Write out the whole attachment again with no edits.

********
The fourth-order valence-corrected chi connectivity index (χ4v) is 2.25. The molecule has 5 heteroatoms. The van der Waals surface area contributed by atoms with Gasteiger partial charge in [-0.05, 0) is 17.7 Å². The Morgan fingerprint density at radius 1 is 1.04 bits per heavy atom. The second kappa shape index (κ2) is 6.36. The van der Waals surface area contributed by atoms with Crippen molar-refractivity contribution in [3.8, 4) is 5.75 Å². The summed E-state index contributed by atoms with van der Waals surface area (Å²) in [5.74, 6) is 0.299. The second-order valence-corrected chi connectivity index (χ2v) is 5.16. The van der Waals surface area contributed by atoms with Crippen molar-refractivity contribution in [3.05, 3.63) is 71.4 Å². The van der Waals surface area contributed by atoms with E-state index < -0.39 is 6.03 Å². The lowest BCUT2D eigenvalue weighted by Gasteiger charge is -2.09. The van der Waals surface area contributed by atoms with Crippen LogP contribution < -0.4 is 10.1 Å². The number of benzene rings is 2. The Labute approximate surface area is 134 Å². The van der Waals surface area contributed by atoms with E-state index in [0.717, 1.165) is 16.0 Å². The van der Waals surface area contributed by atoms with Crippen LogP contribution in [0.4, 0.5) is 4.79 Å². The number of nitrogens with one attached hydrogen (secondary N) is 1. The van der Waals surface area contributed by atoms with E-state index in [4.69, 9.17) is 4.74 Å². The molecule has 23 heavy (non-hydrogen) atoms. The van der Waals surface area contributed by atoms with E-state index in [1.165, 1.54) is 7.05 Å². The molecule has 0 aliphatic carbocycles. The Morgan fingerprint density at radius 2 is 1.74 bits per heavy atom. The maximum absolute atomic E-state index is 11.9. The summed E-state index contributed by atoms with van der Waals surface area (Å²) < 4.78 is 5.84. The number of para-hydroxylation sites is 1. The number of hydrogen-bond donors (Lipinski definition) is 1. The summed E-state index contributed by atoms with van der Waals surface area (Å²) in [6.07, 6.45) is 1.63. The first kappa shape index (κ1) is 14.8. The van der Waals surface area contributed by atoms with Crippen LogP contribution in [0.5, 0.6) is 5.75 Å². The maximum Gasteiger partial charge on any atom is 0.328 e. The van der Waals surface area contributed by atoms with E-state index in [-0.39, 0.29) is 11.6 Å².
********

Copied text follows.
The fourth-order valence-corrected chi connectivity index (χ4v) is 2.25. The molecule has 5 heteroatoms. The van der Waals surface area contributed by atoms with Gasteiger partial charge in [-0.05, 0) is 17.7 Å². The Morgan fingerprint density at radius 1 is 1.04 bits per heavy atom. The second kappa shape index (κ2) is 6.36. The van der Waals surface area contributed by atoms with Crippen molar-refractivity contribution in [3.8, 4) is 5.75 Å². The summed E-state index contributed by atoms with van der Waals surface area (Å²) in [5.74, 6) is 0.299. The second-order valence-corrected chi connectivity index (χ2v) is 5.16. The van der Waals surface area contributed by atoms with Crippen molar-refractivity contribution in [3.05, 3.63) is 71.4 Å². The van der Waals surface area contributed by atoms with E-state index < -0.39 is 6.03 Å². The lowest BCUT2D eigenvalue weighted by Gasteiger charge is -2.09. The van der Waals surface area contributed by atoms with Crippen LogP contribution < -0.4 is 10.1 Å². The number of benzene rings is 2. The Labute approximate surface area is 134 Å². The van der Waals surface area contributed by atoms with E-state index in [0.717, 1.165) is 16.0 Å². The van der Waals surface area contributed by atoms with Crippen LogP contribution in [0.4, 0.5) is 4.79 Å². The number of nitrogens with one attached hydrogen (secondary N) is 1. The van der Waals surface area contributed by atoms with E-state index in [4.69, 9.17) is 4.74 Å². The molecule has 23 heavy (non-hydrogen) atoms. The van der Waals surface area contributed by atoms with E-state index in [1.165, 1.54) is 7.05 Å². The molecule has 0 aliphatic carbocycles. The Morgan fingerprint density at radius 2 is 1.74 bits per heavy atom. The maximum absolute atomic E-state index is 11.9. The summed E-state index contributed by atoms with van der Waals surface area (Å²) < 4.78 is 5.84. The number of para-hydroxylation sites is 1. The number of hydrogen-bond donors (Lipinski definition) is 1. The summed E-state index contributed by atoms with van der Waals surface area (Å²) in [6.07, 6.45) is 1.63. The first kappa shape index (κ1) is 14.8. The van der Waals surface area contributed by atoms with Crippen LogP contribution in [0.5, 0.6) is 5.75 Å². The maximum Gasteiger partial charge on any atom is 0.328 e. The van der Waals surface area contributed by atoms with E-state index in [-0.39, 0.29) is 11.6 Å².